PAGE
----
Although the band corps is no stranger to performing in front of thousands of people, this is the group’s first time marching in the 500 Festival Parade.
“It really is an amazing opportunity just to be selected for something like this,” said Andrea Meyer, executive director of Cincinnati Tradition. “National eyes turn on Indianapolis that weekend. It’s an amazing experience.”
Meyer, who has been a part of the band corps since its founding in 1986, actually applied for the festival on accident. After hearing about the 500 Festival Parade from one of the band’s members, she sought out more details but ended up filling out an application.
“The next thing I know I got a letter of acceptance saying that you’ve been chosen to be a part of the parade which was a pleasant surprise,” Meyer said. “I didn’t realize I was actually applying to be in it, and I’m so glad that they chose us.”
The Cincinnati Tradition, along with 14 other bands, will perform its arrangements honoring this year’s theme: “Back to Traditions. Racing Forward” down the two-mile parade route. It will be marching with more than 60 performers which comprise the color guard, brass line, and battery percussion. The front ensemble will not be performing, but they will still attend and walk.
The band corps will perform a patriotic composition, and the drumline will perform a featured cadence composed by percussion director Aaron Farris.
Jessie Tawny, the co-captain of the color guard, was especially excited when she found out they would be performing. An Indianapolis native, Tawny performed in the parade all four years of high school and once in 2013 with the Troopers Drum Corps.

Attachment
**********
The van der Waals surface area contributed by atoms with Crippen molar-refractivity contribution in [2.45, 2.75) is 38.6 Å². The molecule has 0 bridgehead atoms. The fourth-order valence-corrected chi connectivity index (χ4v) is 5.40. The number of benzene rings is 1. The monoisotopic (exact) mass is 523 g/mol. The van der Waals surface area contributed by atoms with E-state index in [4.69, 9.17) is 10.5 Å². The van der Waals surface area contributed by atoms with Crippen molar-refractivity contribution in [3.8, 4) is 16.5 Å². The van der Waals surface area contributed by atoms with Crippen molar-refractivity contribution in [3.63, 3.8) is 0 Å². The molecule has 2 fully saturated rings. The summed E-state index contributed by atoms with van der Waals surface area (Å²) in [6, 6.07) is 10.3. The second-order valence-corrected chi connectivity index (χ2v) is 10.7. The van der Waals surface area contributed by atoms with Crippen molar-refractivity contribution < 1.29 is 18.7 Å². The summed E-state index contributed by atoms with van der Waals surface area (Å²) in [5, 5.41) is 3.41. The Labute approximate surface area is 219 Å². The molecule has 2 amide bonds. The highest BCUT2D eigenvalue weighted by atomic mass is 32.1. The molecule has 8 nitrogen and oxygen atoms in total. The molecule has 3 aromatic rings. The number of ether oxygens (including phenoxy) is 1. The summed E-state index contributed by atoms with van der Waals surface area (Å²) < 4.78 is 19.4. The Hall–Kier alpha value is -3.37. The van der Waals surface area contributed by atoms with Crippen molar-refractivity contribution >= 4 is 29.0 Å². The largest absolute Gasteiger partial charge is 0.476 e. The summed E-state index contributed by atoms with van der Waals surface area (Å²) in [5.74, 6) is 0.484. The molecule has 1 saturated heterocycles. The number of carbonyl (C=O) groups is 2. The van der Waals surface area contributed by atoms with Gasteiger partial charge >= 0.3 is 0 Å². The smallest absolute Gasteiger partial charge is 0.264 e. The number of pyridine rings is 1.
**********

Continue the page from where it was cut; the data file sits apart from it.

“We used to go to the parade every year when I was little and [my mom] still sits in the same spot, so my whole family is going to be sitting and watching us,” Tawny said.
Tawny is excited that the Cincinnati Tradition is getting the recognition they work so hard for.
“I feel like we have just been this tiny drum corps that no one’s heard of for so long,” Tawny said. “Now it’s rewarding to finally be like, ‘we’re here!’ People can see us. People know who we are finally, and we’re not just doing this for no one anymore.”
The 500 Festival Parade takes place Saturday in downtown Indianapolis at the corner of North and Pennsylvania streets. The parade begins at noon and will be broadcasted nationally on Peacock. Tickets for the parade can be purchased on the 500 Festival website or by calling (317) 614-6400.